Spain allows French nationals to adopt Spanish nationality without losing their own – could the same be on the horizon for the British?

Whether it will have any effect on the hopes of non-Spanish residents who wish to adopt Spanish nationality without giving up their own is uncertain, but it’s certainly no longer an outright impossibility. Hitherto, apart from those from south-American countries, the Philippines, Equatorial Guinea, Andorra or Portugal, anyone taking up Spanish nationality had to renounce their own nationality. Now, however, Spain has signed a bilateral agreement with France to allow French nationals to acquire Spanish nationality without losing their French citizenship.

The agreement was announced a couple of years ago and it’s now reality. President Macron, calling Spanish PM Pedro Sánchez a dear colleague and friend, said that the agreement strengthened the two countries’ European identities and histories, and that it was something the leaders owed to the 150,000 French in Spain and 190,000 Spanish in France. He said that the new agreement would allow French nationals to have a full experience of belonging to both countries, opening up a common future for a “generation of fully Franco-Spanish citizens”.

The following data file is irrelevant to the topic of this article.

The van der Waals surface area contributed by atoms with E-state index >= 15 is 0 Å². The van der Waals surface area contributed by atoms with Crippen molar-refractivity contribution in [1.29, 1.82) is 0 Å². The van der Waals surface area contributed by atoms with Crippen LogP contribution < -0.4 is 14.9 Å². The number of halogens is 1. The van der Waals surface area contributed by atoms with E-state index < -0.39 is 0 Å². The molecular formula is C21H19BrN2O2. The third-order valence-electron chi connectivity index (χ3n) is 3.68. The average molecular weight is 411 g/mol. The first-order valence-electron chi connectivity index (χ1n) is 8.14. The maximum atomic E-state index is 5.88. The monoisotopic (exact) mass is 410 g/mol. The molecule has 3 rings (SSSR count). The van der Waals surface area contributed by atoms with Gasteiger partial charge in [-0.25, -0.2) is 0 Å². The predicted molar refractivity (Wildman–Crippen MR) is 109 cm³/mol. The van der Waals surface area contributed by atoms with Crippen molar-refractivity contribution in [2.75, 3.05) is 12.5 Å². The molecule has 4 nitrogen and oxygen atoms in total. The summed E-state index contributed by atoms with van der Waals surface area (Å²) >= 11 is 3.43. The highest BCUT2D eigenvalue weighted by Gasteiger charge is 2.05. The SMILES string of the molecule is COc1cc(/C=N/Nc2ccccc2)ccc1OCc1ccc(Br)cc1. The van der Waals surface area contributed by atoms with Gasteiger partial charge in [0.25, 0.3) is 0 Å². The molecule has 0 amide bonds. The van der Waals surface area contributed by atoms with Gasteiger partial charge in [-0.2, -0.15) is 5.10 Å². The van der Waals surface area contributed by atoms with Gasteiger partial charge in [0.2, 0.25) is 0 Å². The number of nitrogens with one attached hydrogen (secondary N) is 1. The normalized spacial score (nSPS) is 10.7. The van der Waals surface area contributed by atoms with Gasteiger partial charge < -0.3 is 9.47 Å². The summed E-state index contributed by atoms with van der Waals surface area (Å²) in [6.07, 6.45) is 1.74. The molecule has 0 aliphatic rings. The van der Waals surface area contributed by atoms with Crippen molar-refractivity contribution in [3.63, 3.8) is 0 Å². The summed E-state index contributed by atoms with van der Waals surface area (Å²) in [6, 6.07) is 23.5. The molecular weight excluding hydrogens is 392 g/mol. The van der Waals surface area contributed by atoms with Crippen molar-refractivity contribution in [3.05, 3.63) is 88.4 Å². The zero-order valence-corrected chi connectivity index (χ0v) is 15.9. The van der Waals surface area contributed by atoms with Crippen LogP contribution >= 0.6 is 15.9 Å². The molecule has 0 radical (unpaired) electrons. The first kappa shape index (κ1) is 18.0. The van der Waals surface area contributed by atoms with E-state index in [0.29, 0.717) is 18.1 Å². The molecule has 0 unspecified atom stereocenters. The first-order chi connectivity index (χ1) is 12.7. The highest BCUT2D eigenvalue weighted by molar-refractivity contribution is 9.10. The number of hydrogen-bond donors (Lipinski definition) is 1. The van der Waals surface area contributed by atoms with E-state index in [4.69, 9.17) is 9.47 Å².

Spanish PM Pedro Sánchez said that the agreement corrected long-standing wrongs for descendants of the interrelated connections between France and Spain, especially during the Spanish dictatorship and the occupation of France in WW2, and was therefore an act of reparation as well as of the future for two countries with “a common identity and a committed intent to advance together”. And in what will indeed give hope to other nationalities, Sánchez added that the agreement came “at a time of supranational identities”, a comment that could easily suggest a real shift in Spanish thinking with regard to nationality. Maybe it won’t be too long before other nationals might be able to become Spanish while retaining their own citizenship, after all we have long had “interrelated connections” with Spain, and I’m thinking more of Canarian wine than an armada in the English Channel, but … whatever it takes, frankly!